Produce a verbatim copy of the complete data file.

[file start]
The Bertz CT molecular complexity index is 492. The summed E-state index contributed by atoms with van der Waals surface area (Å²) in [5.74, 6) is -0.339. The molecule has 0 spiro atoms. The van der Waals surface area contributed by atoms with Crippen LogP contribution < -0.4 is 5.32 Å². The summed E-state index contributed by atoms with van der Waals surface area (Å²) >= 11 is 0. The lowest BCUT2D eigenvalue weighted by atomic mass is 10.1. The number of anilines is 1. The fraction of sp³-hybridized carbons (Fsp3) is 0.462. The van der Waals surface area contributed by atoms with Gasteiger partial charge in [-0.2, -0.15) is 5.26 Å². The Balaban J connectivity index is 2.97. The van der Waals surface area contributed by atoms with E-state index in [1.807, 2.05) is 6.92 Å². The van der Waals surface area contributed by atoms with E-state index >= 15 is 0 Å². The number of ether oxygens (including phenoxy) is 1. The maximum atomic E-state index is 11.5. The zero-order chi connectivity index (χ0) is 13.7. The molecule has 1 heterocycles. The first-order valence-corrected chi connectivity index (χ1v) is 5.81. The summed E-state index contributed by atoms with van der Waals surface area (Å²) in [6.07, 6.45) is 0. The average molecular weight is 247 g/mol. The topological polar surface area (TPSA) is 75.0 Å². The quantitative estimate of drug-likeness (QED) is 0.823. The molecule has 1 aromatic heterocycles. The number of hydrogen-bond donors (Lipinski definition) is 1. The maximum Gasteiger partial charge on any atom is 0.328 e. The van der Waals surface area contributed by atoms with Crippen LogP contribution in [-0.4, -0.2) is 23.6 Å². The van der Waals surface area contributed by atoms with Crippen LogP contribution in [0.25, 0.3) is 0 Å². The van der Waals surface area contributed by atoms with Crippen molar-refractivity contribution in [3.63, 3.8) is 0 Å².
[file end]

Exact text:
The Bertz CT molecular complexity index is 492. The summed E-state index contributed by atoms with van der Waals surface area (Å²) in [5.74, 6) is -0.339. The molecule has 0 spiro atoms. The van der Waals surface area contributed by atoms with Crippen LogP contribution < -0.4 is 5.32 Å². The summed E-state index contributed by atoms with van der Waals surface area (Å²) >= 11 is 0. The lowest BCUT2D eigenvalue weighted by atomic mass is 10.1. The number of anilines is 1. The fraction of sp³-hybridized carbons (Fsp3) is 0.462. The van der Waals surface area contributed by atoms with Gasteiger partial charge in [-0.2, -0.15) is 5.26 Å². The Balaban J connectivity index is 2.97. The van der Waals surface area contributed by atoms with E-state index in [1.807, 2.05) is 6.92 Å². The van der Waals surface area contributed by atoms with E-state index >= 15 is 0 Å². The number of ether oxygens (including phenoxy) is 1. The maximum atomic E-state index is 11.5. The zero-order chi connectivity index (χ0) is 13.7. The molecule has 1 heterocycles. The first-order valence-corrected chi connectivity index (χ1v) is 5.81. The summed E-state index contributed by atoms with van der Waals surface area (Å²) in [6.07, 6.45) is 0. The average molecular weight is 247 g/mol. The topological polar surface area (TPSA) is 75.0 Å². The quantitative estimate of drug-likeness (QED) is 0.823. The molecule has 1 aromatic heterocycles. The number of hydrogen-bond donors (Lipinski definition) is 1. The maximum Gasteiger partial charge on any atom is 0.328 e. The van der Waals surface area contributed by atoms with Crippen LogP contribution in [-0.4, -0.2) is 23.6 Å². The van der Waals surface area contributed by atoms with Crippen LogP contribution in [0.25, 0.3) is 0 Å². The van der Waals surface area contributed by atoms with Crippen molar-refractivity contribution in [3.63, 3.8) is 0 Å².